Player Framework localization

In my recent universal (Windows Phone 8.1 and Windows 8.1) project I implemented PlayReady DRM protected smooth streaming movies playback using the Player Framework. This projects seems to be dead, but it is still the best option when implementing any kind of video playback.

One of the first things I had to do was localize it’s controls, because the app I worked on was in Czech and Slovak, not in English (the only language the Player Framework supports out of the box). Not all the texts an be localized, but the most visible ones like button labels and error messages can.

To create your own localization, I suggest you create a new RESW file in your project. You can use and existing one, but I prefer to separate the texts for the Player Framework from texts for the rest of the app.

Next you have to find out the keys for the string you want to localize. You an find them in the source code. You can just copy the content of that RESW file to yours RESW file and localized everything.

The last step is to let the PlayerFramework know about your RESW file using

Leveraging ETag caching in Windows Phone and Windows apps

In my previous article I showed you how to implements server side caching using ETag. HTTP clients on other platforms can usually work with ETag automatically, but of course, the portable HTTP client used on Windows platforms cannot. You have to implement ETag handling yourself.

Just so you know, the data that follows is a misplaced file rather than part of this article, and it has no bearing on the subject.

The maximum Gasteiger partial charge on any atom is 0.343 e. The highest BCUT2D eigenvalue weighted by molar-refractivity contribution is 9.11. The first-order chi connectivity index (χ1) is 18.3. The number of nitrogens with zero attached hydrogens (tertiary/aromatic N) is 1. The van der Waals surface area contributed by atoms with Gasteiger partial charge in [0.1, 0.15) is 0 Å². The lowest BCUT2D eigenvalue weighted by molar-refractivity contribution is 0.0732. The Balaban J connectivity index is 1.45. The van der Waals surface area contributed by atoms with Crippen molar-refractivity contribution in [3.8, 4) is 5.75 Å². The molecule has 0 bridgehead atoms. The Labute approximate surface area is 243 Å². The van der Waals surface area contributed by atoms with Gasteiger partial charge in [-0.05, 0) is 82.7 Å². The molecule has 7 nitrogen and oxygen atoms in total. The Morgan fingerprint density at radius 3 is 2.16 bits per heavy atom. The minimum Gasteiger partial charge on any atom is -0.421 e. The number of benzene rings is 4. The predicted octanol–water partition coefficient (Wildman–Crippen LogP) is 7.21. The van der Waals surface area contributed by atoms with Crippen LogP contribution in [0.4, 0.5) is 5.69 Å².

In TvTime, all the server requests are GET request, so I remember the ETag values for each Url (= each GET request). I store the ETag values in application local settings.

When the app wants to get some data, I perform a GET request including the ETag as the If-None-Match header. If my ETag matches with the ETag on the server, the server returns HTTP 304 Not Modified and I return the cached data from disk. Otherwise I read the response body and return it.

This approach works with the portable Http client library, that you can use with Windows Phone 8 (Silverlight), 8.1 (Sliverlight), 8.1 XAML and Windows 8/8.1. If you only need to support Windows Phone 8.1 XAML and Windows 8.1, you may want to look into the Windows.Web.Http.HttpClient.

Using ETag to cache responses in NancyFX

Caching data is usually a good idea, especially when creating APIs for mobile clients and the user may pay for each transferred byte. There are many approaches to caching data (I recommend reading this article), in my last NancyFX project I used ETag.


ETag is a HTTP header that acts as a hash of the data. When the server returns a response, it computes a hash of the data and sends it to the client. When the client requests the data again, it includes the ETag in its request. The server compares the ETag with the hash of the current data and if they match (the data did not change), it returns an empty responses with a HTTP 304 status code.

NancyFX impelemntation

To implement caching using ETag in NancyFX I use a method in my base module

There are two parameters in this method, because you may sometimes want to compute the ETag from only a part of the returned model.

Using this method is the really simple